Does the Amazon Advertising API offer any additional data?
Yes, and we anticipate more to come. For those familiar with Amazon Advertising data, you are already aware of some of the inconsistencies across Advertising units and may be questioning how Amazon is managing the integration of data sets. For example, Seller Central Sponsored Product Campaigns contain Ad Groups, while Sponsored Brand Campaigns do not. Additionally, Sponsored Brands operate with a 14-day sales attribution window across both Seller and Vendor Central, as opposed to Sponsored Products having a 7-day sales attribution window on Seller Central, and 14-day window on Vendor Central. Where did these inconsistencies originate and how will Amazon handle them moving forward?
The answer lies in the historical segmentation of the Vendor and Seller platforms. Sponsored Brands, formerly known as Headline Campaigns, originated as a Vendor Central only Advertising Unit. Once Sponsored Brand ads were made available through Seller Central, the legacy ‘structure’ of the ad type remained. With the latest updates to the Advertising API, we’re seeing Amazon’s efforts toward unifying their Advertising platforms first hand (an extension of ‘Amazon One Vendor’ perhaps?). In other words, there’s a placeholder already available for Sponsored Brand Ad Groups. And as for the Sales Attribution Windows, there’s already 1-day, 7-day, 14-day, and 30-day available for Sponsored Products through the Amazon Advertising API. How long before Sponsored Brands are given the similar treatment? Who knows, but for now there’s just the 14-day window.
Can I pull the Amazon Advertising API data myself?
Certainly. Amazon Advertising API access is technically ‘free’, and for those with deep knowledge of Amazon Advertising Data and sufficient technical capabilities, it’s certainly possible.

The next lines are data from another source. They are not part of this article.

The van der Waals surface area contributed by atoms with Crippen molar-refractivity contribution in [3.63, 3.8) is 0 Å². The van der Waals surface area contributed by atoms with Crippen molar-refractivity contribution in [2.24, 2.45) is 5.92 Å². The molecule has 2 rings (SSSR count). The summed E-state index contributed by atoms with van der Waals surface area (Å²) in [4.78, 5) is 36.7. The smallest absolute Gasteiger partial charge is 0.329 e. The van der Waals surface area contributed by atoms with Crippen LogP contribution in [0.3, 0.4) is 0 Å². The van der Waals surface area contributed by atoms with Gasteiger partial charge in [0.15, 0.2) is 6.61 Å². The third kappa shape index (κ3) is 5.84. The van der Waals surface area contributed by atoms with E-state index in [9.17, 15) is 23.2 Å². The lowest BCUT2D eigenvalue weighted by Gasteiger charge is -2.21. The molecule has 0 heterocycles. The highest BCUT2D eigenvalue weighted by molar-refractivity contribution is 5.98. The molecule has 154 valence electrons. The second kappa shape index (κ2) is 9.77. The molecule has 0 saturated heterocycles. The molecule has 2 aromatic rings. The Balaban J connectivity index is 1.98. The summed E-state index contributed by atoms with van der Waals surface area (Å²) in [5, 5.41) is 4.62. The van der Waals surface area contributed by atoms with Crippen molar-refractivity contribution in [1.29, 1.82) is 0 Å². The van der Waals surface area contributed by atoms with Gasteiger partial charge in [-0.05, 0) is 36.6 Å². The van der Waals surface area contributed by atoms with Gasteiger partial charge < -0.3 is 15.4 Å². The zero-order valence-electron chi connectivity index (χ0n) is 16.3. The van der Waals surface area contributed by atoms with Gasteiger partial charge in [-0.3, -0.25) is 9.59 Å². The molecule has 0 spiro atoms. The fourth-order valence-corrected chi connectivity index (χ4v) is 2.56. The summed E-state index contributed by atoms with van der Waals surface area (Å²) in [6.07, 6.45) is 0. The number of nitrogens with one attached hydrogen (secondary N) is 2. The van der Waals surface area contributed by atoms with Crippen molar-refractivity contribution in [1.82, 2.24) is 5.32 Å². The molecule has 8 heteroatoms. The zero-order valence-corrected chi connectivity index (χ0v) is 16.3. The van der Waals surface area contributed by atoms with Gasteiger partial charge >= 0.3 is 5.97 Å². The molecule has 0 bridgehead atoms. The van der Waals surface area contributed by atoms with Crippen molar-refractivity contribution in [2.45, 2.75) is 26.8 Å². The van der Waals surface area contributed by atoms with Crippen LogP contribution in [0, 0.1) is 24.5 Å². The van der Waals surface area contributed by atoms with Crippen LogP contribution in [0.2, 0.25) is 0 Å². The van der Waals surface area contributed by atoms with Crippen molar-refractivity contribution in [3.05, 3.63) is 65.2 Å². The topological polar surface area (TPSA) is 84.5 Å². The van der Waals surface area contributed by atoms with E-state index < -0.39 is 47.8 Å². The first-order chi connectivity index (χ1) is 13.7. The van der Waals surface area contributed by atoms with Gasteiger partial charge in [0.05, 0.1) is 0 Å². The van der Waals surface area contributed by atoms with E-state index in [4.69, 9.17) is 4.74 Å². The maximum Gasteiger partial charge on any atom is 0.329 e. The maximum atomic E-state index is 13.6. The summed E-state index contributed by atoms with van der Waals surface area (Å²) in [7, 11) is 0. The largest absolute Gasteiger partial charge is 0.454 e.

Before you start down the path of pulling your own data from the Amazon Advertising API, I want to give you a sense of the hoops you will be forced to jump through. First, you’ll need to register an ‘application’ with Amazon, gain access to the API, understand the intricacies and limitations of the API calls and returns, and then develop the Data Warehouse schema to house the breadth of data available.
On an ongoing basis, you will also need to plan for continuous quality assurance of the data, manage an ongoing refresh schedule to account for restatements and attribution updates, and have the protocols in place to be prepared for the inevitable ‘server busy’ errors that are par for the course.
You’ll also want to plan for Amazon to continually push updates that will require ongoing support from your development team to maintain and update the entirety of the product. Don’t forget that you’re going to have to pay that development team market salaries in order to build and service the warehouse solution. And lastly, plan for ongoing server costs to process and store your advertising data, with requirements varying based on the scale and needs of your business.
And one more thing to be aware of as Amazon gets serious about making their APIs the preferred source of data for Brands and Agencies; Amazon is tightening up its monitoring of the Amazon Advertising API users. A ‘scoring system’ is currently under development to ensure API users are following Amazon’s Advertising API terms and conditions, and that Amazon is seeing a return on their investment in the nature of adequate Advertising Spend to justify the tax on their internal servers and resources.
So, as it is certainly possible pull the Amazon Advertising API data for yourself, it’s not an endeavor to be taken lightly. We at Dash Applications have been working for the past several years to develop this solution in support of our upcoming Amazon Analytics platform. It’s with this perspective that we recommend working with a data provider who is able to spread those costs across a broader set of clients. If you’re in the market for your Amazon data, I’m happy to discuss how we can support your needs.
What’s in the Amazon Advertising API? — The Takeaways
Want to learn more? Check us out at www.dashapplications.com.
sam hager | president dash / AMAZON
an amazon advertising expert, sam is on the forefront of ecommerce evolution and leads thought for agencies and brands looking to crack the digital commerce code.